Stigmatisation of lone mothers can be broken down into three basic forms: political/governmental, media, and academic/professional. Since the early 1990s the media have been fuelling discrimination and stigmatization of lone mothers as promiscuous, irresponsible and in poverty (Lewis 1998:7; Roseneil and Mann 1996). In the UK, the lone mother discourse is often confused with the teenage pregnancy discourse with myths about increasing rates of teenage pregnancy and most lone mothers being teenagers disseminated by both the media and politicians[1]; in fact teenage pregnancy has been steadily declining since the 1970s (Rowlingson and Mackay 2002:9) and only 3% of lone mothers are teenagers[2].The problem of academic/professional stigmatisation is less widely known; an example is Murray (1993) who described lone mothers as creators of the ‘underclass’; such theories have been discredited (Ellwood and Bane 1985; Garfinkel and McLanahan 1986; Bane and Jargowsky 1988.) The right wing think-tank, the Institute for Economic Affairs, deliberately published several books demonising lone mothers[3]. Discourses around lone motherhood frequently define lone mothers in problematic terms (Duncan and Edwards 1999; Foucalt 1972; Mann and Roseneil 1994), such as a ‘social problem’, a theme which occurs in a range of professional literature  (Popay, Rimmer and Rossitter 1983:23).  So far, we have looked at media stigmatization which led to the political and governmental discrimination against lone mothers. But the attitudes of ‘the system’ affect lone mothers on a much more personal level than government or media attitudes.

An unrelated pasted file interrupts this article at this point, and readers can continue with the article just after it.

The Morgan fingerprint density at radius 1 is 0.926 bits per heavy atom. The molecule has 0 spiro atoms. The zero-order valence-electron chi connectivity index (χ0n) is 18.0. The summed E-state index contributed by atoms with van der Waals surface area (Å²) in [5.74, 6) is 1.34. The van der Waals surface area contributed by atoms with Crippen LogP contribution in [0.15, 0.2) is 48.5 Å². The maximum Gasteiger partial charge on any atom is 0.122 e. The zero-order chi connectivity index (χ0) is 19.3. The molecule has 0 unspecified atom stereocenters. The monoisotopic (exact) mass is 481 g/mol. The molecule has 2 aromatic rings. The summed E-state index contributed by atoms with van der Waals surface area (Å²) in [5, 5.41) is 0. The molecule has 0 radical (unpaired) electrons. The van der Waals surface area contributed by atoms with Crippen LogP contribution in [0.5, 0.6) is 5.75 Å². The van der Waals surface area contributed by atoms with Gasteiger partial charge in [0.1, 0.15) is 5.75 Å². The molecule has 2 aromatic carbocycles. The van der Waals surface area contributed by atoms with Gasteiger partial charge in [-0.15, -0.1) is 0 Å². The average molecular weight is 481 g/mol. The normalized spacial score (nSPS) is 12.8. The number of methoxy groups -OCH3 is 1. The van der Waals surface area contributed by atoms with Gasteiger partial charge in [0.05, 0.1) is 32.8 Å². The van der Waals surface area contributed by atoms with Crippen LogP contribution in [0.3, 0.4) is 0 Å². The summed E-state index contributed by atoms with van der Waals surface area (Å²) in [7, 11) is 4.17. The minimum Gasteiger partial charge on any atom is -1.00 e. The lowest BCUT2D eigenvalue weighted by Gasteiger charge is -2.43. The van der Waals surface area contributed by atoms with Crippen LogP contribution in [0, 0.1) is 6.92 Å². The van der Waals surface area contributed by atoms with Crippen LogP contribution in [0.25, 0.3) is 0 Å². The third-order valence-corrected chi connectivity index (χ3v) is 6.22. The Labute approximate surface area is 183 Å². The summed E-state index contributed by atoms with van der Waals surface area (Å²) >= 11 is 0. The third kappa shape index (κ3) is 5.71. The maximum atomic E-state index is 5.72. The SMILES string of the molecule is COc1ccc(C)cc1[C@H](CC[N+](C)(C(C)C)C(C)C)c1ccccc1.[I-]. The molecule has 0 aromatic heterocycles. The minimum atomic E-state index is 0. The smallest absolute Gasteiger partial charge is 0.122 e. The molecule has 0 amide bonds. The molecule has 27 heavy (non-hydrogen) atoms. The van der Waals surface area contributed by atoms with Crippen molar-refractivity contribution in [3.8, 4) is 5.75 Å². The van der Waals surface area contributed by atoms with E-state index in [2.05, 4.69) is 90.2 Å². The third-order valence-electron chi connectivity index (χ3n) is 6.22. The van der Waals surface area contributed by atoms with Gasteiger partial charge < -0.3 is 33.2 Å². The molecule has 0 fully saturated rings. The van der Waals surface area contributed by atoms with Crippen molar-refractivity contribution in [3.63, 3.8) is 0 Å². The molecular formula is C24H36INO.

Duncan and Edwards (1997) have documented the way in which the competing discourses around lone motherhood frequently define lone mothers in problematic terms, such as a ‘social problem’ or ‘social threat’. Social workers may be influenced by these discourses as well as by discriminatory governmental or local council policies into believing single mothers are a problem

Vicki Harman’s article on how social workers deal with white single mothers of mixed race children reveals that the social workers involved interfered in single mothers’ lives unnecessarily and did not stop when they were repeatedly asked to leave the family alone. Harman warns against negative views of white lone mothers and highlights a need for social services to be more aware of social disapproval directed at white lone mothers of mixed children; she advocates training on discrimination experienced by lone white mothers. In another article, Harman claims that the presence of a mixed race child is seen as a symbol of sexual promiscuity – an assumption directed at lone mothers even more keenly, and resulting in women seeing them as a threat that they may ‘steal’ their partner. This resulted in withdrawal by the lone mothers from social networks.